Panicum capillare

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Common Names: witchgrass [1], old-witchgrass [2]

Panicum capillare
Panicum capillare IWF.jpg
Photo by John Hilty hosted at
Scientific classification
Kingdom: Plantae
Division: Magnoliophyta - Flowering plants
Class: Liliopsida – Monocotyledons
Order: Poales
Family: Poaceae
Genus: Panicum
Species: P. capillare
Binomial name
Panicum capillare
Natural range of Panicum capillare from USDA NRCS Plants Database.

Taxonomic Notes

Synonym: P. capillare var. agreste Gattinger

Variety: none


P. capillare is an annual graminoid of the Poaceae family that is native to North America.[1]


P. capillare is found throughout the entirety of the Continental United States and the southern half of Canada. [1]



Considered a weed in cultivated soils, the common habitats for P. capillare include open sandy pr stony soils, fields, roadsides, and waste places. [3]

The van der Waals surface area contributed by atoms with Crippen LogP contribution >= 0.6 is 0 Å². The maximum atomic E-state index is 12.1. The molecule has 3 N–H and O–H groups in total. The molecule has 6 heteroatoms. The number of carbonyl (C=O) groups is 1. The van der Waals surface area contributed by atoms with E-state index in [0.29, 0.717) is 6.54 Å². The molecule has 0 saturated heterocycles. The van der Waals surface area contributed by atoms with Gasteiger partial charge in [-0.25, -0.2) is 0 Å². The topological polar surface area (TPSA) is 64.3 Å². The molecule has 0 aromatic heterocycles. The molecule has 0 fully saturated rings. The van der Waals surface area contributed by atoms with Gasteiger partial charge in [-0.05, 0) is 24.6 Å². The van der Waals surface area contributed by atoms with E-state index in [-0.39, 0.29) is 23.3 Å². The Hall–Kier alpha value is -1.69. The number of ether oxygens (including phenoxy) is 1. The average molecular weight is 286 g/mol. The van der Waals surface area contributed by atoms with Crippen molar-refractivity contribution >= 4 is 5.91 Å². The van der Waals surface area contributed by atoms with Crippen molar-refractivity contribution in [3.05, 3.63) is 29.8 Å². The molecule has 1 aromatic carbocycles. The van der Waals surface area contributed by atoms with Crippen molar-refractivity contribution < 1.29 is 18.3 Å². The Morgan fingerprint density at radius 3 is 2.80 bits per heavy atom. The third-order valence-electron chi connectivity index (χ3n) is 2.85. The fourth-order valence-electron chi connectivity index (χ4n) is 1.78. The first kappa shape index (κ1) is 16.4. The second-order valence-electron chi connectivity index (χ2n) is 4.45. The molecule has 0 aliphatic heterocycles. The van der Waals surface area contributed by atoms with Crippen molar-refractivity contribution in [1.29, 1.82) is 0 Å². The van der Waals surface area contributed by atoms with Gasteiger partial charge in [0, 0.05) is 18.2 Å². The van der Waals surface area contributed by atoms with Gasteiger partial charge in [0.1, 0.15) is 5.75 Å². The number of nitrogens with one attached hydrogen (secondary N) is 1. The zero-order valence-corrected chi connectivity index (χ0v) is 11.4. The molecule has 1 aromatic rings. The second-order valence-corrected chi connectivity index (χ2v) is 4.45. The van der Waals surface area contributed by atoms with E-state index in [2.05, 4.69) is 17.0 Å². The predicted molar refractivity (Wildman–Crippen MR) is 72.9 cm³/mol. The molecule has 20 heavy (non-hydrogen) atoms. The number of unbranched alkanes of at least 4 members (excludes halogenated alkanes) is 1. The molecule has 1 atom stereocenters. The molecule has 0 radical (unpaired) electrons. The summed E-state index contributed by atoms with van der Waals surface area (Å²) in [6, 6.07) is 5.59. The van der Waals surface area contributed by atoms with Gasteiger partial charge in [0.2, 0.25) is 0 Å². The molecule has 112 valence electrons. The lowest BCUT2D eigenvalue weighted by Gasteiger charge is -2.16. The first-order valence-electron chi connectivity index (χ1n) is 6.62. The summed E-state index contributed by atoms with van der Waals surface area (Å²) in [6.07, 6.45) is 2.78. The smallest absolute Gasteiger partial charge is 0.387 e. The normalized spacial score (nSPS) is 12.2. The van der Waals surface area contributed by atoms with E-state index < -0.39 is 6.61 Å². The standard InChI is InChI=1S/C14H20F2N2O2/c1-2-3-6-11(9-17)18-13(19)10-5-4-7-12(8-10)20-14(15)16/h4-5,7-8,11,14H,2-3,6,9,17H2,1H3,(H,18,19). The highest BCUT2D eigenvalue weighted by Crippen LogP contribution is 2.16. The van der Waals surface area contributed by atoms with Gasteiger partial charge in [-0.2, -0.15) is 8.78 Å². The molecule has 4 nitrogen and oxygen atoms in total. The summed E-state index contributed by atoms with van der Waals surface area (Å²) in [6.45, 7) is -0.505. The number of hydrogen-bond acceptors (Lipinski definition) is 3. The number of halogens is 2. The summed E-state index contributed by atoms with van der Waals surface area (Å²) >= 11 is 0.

Specimens have been collected from habitats that include Full sun in loamy sand of limestone, on an old pocket gopher hole, and in nursery beds and other disturbed places. [4]


P. capillare has been observed flowering in October and November. [5]

Seed dispersal

Seed dispersal commonly occurs between September and December. [6]

Conservation and Management

P. capillare is considered weedy or invasive depending on the authority involved. [1]

Cultivation and restoration

Photo Gallery

References and notes

  1. 1.0 1.1 1.2 1.3 USDA Plant Database
  2. Davis, J., J. Eric, et al. (2002). "Vascular flora of Piedmont Prairies: Evidence from several prairie remnants." Castanea 67(1): 1-12.
  3. Weakley, A. S. (2015). Flora of the Southern and Mid-Atlantic States. Chapel Hill, NC, University of North Carolina Herbarium.
  4. URL: Last accessed: June 2018. Collectors: Loran C. Anderson, Wilson Baker, William Platt, D.E. Boufford, E.W. WOod) States and counties: Florida (Jackson, Gadsden) Utah (Cache) Georgia (Thomas) Massachusetts (Middlesex)
  5. Nelson, G. PanFlora: Plant data for the eastern United States with emphasis on the Southeastern Coastal Plains, Florida, and the Florida Panhandle. Accessed: 24 MAY 2018
  6. West, G. C. (1967). "Nutrition of tree sparrows during winter in central Illinois." Ecology 48(1): 58-67.